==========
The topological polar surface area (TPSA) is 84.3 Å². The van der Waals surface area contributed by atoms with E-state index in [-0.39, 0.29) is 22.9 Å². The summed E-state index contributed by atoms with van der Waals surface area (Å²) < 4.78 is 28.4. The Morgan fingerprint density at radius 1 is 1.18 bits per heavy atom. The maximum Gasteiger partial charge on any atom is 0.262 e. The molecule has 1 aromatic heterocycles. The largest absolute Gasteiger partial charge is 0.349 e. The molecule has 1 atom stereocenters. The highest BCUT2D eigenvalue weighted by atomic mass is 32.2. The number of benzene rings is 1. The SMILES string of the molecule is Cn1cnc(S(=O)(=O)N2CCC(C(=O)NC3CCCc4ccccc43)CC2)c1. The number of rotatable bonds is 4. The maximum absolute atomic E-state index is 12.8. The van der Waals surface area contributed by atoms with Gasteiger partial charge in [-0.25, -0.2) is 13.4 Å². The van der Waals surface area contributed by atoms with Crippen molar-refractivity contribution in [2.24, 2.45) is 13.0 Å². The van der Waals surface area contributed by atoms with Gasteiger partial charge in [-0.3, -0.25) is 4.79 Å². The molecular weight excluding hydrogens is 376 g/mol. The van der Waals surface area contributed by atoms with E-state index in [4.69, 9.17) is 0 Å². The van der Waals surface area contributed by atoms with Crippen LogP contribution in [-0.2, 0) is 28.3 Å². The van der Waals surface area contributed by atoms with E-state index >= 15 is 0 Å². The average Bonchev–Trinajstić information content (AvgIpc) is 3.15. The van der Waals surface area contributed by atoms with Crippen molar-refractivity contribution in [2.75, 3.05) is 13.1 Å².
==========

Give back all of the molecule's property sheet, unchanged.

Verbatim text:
The topological polar surface area (TPSA) is 84.3 Å². The van der Waals surface area contributed by atoms with E-state index in [-0.39, 0.29) is 22.9 Å². The summed E-state index contributed by atoms with van der Waals surface area (Å²) < 4.78 is 28.4. The Morgan fingerprint density at radius 1 is 1.18 bits per heavy atom. The maximum Gasteiger partial charge on any atom is 0.262 e. The molecule has 1 aromatic heterocycles. The largest absolute Gasteiger partial charge is 0.349 e. The molecule has 1 atom stereocenters. The highest BCUT2D eigenvalue weighted by atomic mass is 32.2. The number of benzene rings is 1. The SMILES string of the molecule is Cn1cnc(S(=O)(=O)N2CCC(C(=O)NC3CCCc4ccccc43)CC2)c1. The number of rotatable bonds is 4. The maximum absolute atomic E-state index is 12.8. The van der Waals surface area contributed by atoms with Gasteiger partial charge in [-0.25, -0.2) is 13.4 Å². The van der Waals surface area contributed by atoms with Crippen molar-refractivity contribution in [2.24, 2.45) is 13.0 Å². The van der Waals surface area contributed by atoms with Gasteiger partial charge in [-0.3, -0.25) is 4.79 Å². The molecular weight excluding hydrogens is 376 g/mol. The van der Waals surface area contributed by atoms with E-state index in [4.69, 9.17) is 0 Å². The van der Waals surface area contributed by atoms with Crippen LogP contribution in [-0.2, 0) is 28.3 Å². The van der Waals surface area contributed by atoms with E-state index >= 15 is 0 Å². The average Bonchev–Trinajstić information content (AvgIpc) is 3.15. The van der Waals surface area contributed by atoms with Crippen molar-refractivity contribution in [2.75, 3.05) is 13.1 Å².